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research expenditures | nations' decline | market-led research | military spending | technology gap | tech. gap/GDP | ICT revolutions | biotechnologies | GM seeds | nanotechnologies | USA | Japan | Europe | India | China


source: www.sgr.org.uk/ArmsControl/



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Globally, military spending on R&D has been declining since the end of the Cold War. However, the military sector, especially in the UK and USA, has a very large and disproportionate effect on science, engineering and technology (SET)...
  • in OECD-member countries, defence R&D spending has remained at a high level: only about 18% below the level at the end of the Cold War. As a proportion of total budgetary appropriations for R&D, the amount spent on defence declined from 37% to 30% between 1990 and 1998. However, the modernisation of weapons technology remains a high priority in some key countries; (1)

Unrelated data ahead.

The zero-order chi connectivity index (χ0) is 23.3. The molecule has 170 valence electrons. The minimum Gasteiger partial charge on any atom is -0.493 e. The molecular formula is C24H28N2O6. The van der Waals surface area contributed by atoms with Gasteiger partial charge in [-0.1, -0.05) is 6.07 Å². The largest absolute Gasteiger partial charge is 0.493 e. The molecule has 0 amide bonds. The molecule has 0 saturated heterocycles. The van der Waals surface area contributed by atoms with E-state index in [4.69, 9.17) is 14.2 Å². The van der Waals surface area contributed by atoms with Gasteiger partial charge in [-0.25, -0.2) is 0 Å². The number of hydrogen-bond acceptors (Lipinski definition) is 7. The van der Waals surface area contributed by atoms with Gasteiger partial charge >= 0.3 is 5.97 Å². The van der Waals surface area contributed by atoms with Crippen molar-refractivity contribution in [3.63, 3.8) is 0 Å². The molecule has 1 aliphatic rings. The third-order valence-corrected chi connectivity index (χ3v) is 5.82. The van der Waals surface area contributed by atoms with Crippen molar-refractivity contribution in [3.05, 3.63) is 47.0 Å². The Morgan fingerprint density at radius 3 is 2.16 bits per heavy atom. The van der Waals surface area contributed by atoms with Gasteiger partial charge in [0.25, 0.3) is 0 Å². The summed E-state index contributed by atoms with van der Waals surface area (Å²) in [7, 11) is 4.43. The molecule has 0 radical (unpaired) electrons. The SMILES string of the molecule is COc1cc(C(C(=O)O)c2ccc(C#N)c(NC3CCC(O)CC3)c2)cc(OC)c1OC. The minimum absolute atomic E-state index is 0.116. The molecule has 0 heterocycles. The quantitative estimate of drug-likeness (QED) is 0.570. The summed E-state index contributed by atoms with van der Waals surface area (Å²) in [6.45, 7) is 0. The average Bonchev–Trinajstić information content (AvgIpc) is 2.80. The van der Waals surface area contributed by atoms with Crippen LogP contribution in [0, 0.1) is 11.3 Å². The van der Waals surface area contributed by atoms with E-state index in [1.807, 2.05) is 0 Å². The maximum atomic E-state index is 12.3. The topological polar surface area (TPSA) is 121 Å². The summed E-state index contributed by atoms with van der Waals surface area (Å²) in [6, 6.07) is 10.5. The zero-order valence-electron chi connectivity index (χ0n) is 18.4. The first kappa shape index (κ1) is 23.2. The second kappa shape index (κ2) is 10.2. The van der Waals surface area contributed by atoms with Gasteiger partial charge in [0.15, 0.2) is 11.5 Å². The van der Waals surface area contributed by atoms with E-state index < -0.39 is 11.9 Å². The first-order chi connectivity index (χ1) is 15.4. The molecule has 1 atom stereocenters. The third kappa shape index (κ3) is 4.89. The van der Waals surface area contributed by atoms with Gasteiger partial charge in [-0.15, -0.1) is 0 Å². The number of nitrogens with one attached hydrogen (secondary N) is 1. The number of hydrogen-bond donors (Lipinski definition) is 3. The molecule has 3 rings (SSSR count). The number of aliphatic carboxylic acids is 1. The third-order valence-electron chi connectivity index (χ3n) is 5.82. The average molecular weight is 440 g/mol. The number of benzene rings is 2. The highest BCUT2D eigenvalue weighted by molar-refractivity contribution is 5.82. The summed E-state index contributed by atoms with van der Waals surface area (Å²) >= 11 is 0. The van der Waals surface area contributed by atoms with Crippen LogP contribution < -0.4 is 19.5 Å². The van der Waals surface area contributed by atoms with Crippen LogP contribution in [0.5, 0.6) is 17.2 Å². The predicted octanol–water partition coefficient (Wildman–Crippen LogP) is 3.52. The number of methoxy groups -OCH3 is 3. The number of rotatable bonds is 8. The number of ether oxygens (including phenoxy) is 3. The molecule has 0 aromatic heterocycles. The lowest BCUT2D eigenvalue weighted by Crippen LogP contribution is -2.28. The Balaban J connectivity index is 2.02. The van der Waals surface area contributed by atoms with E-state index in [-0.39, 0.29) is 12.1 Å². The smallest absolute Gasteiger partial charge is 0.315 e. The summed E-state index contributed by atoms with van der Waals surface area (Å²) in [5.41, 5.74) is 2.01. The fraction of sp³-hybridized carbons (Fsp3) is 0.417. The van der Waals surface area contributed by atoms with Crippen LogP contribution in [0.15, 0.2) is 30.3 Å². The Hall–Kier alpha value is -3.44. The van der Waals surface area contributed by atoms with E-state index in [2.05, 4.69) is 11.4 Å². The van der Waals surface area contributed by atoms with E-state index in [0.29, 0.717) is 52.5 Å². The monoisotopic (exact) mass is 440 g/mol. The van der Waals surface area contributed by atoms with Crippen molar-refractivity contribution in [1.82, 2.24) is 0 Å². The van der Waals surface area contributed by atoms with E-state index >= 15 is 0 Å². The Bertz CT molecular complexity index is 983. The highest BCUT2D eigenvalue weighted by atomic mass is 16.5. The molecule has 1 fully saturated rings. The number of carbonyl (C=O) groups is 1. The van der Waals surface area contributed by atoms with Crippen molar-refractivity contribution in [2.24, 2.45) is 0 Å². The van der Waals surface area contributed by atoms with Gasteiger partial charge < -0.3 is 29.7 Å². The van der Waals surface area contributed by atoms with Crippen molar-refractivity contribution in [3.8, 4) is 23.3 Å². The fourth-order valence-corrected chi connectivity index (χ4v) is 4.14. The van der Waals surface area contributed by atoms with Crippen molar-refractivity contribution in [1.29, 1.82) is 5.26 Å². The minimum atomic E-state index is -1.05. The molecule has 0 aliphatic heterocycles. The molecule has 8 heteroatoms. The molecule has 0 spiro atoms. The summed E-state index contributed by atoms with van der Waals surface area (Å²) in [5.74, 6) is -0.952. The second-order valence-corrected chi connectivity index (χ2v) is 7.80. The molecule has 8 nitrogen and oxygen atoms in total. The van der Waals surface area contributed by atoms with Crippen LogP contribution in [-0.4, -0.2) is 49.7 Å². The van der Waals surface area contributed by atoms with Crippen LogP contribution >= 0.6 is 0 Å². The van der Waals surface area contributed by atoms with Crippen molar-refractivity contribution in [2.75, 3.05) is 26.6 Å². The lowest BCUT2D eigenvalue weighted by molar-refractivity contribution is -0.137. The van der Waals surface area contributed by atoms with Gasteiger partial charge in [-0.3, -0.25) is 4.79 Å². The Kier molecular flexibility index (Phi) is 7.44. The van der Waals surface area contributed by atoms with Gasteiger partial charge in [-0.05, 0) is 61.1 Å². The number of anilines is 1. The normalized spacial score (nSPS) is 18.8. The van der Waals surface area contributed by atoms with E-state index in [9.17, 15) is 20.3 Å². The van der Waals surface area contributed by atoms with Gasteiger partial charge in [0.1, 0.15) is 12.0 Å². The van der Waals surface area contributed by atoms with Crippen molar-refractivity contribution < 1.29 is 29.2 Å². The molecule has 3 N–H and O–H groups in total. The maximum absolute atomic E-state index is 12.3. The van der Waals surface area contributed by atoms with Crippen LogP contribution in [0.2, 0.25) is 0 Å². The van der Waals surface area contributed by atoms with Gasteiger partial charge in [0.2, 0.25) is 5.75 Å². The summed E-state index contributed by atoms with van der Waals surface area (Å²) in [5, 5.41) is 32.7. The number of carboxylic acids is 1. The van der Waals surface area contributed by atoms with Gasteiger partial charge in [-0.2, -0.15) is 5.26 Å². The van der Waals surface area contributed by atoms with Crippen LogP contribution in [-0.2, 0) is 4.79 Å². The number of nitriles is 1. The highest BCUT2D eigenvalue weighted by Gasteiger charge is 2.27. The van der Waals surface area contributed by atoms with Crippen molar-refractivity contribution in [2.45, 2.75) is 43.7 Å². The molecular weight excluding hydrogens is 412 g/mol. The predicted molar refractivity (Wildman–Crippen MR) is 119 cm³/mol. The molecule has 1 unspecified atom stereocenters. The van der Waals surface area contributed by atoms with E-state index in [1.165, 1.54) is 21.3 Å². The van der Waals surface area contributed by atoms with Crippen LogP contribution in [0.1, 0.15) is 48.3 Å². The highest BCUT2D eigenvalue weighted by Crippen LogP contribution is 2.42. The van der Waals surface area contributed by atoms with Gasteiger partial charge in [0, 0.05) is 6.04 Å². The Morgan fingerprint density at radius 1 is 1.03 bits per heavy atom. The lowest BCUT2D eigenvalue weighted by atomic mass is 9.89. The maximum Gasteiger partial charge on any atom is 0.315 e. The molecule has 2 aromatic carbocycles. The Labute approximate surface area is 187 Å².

• current military thinking is based predominantly upon the idea of security through the superiority of military force, and marginalizes broader concepts of security based on social justice and environmental sustainability. This affects which areas in SET are funded by the military;

  • military spending on equipment procurement and R&D not only can divert resources from, for example, health or poverty alleviation programmes, but can also contribute to arms proliferation and refugee crises globally;